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Indie Snapshot: Parkland

by admin October 4, 2013 12:24 pm
Indie Snapshot: Parkland

Sneaking into theaters before the impending wave of news reports and documentaries tied to the 50th anniversary of the JFK assassination next month, Peter Landesman's Parkland is a dramatic recreation of the events of November 22, 1963 with a variety of big-name actors playing individuals (both real-life and fictionalized) who were on the ground in Dallas when Lee Harvey Oswald fired his fatal bullet at the President's motorcade. In that way, it's not entirely dissimilar to the all-star disaster movies of the '70s, when A-listers like Steve McQueen, Gene Hackman, Dene Martin and Faye Dunaway played out cataclysmic scenarios for our enjoyment. For obvious reasons, Parkland isn't focused on entertainment value, instead treating Kennedy's death and its impact on both the movie's characters and the country as a whole with the appropriate respect and resonance. But there's also little insight to be gleaned from this stolid docudrama that wouldn't be covered in one of those soon-to-arrive non-fiction accounts.

Parkland splits its attention between four different camps of characters, starting with the medical staff at the titular Dallas hospital where Kennedy's motorcade rushed to following the shooting. Dr. Carrico (Zac Efron, supremely out of his depth as both a doctor and in a period piece) is the first to start operating on the dying president, aided by Nurse Nelson (Marcia Gay Harden) and a surgeon, Dr. Perry (Colin Hanks). Meanwhile, POTUS's Secret Service detail -- including Roy Kellerman (Tom Welling) and Kenneth O'Donnell (Mark Duplass) -- organize the transport of their boss's body, as well as new chief executive Lyndon B. Johnson and Mrs. Kennedy, back to Air Force One. Elsewhere in Dallas, clothing manufacturer Abraham Zapruder (Paul Giamatti), is still reeling from the soon-to-be iconic home movie footage he shot of the President's drive through Dealey Plaza and works with Secret Service agent Forrest Sorrels (Billy Bob Thornton) to develop the film and keep it from falling into the wrong hands. Meanwhile, FBI suit James Hosty (Ron Livingston) deals with the professional and personal fallout of the revelation that he could potentially have locked up Oswald three weeks before he headed to the Book Depository. And, last but not least, Oswald's brother Bob (James Badge Dale) gradually awakens to the fact that his sibling's actions have cursed the family name for all eternity.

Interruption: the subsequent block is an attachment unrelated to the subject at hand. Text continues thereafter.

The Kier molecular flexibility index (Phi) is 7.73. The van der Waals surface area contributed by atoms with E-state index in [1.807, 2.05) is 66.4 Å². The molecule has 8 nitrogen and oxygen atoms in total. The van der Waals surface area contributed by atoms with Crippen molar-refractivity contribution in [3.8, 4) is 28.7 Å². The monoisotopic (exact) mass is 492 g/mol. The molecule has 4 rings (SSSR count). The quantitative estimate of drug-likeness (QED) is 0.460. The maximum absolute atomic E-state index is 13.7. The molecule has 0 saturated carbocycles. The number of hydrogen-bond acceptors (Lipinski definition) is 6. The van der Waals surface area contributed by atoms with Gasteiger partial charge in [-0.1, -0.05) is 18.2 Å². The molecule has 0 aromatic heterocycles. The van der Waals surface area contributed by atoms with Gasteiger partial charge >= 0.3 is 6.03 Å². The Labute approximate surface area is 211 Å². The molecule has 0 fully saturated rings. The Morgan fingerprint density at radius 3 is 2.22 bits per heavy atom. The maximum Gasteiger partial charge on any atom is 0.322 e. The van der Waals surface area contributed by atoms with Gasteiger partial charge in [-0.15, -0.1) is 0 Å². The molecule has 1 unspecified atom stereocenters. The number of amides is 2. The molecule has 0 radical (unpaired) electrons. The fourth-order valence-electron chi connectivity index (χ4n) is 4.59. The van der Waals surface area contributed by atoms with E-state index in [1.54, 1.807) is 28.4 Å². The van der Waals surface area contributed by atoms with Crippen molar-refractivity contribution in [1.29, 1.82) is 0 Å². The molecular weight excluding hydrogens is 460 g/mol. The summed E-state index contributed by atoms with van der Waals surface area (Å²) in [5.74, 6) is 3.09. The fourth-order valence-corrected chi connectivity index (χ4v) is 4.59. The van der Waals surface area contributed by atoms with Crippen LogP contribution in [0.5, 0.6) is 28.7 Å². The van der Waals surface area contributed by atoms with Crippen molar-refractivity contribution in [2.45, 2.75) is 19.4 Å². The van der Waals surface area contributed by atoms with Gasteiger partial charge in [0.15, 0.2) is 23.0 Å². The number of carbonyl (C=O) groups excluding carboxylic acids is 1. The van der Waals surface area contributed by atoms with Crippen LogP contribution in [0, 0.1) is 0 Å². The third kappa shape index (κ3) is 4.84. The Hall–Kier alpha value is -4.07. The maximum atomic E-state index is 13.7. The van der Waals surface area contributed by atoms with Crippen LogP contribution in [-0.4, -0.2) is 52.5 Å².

A former journalist making his directorial debut, Landesman structures the narrative as a moment-by-moment account that, particularly in the early scenes, resembles a news report. That makes the immediate aftermath of JFK's assassination the movie's most dramatic section, as Parkland's staff struggles to revive the mortally wounded President while the Secret Service copes with what for them is an apocalyptic scenario. (Perhaps Parkland's strongest scene is a brief tussle over who gets to claim JFK's body, with the medical examiner insisting that it has to remain in Dallas until after an official autopsy, while the agents make it clear they'll be forcibly removing him from the premises if necessary.) After that though, Parkland goes downhill as Landesman loses the momentum offered by the chronology of the immediate fallout of JFK's death. As written and performed, the characters aren't particularly nuanced or interesting, with the exception of Dale's Bob Oswald, who strangely comes across as the individual most wounded by the events of November 22. To be fair to Landesman for a moment, he doesn't seem to be striving to make the definitive movie about the JFK assassination; he's just trying to bring that day to life for a generation of viewers who regard it as ancient history. It's a modest ambition that the film nevertheless falls short of meeting.

Get showtimes and tickets for this movie from Fandango.

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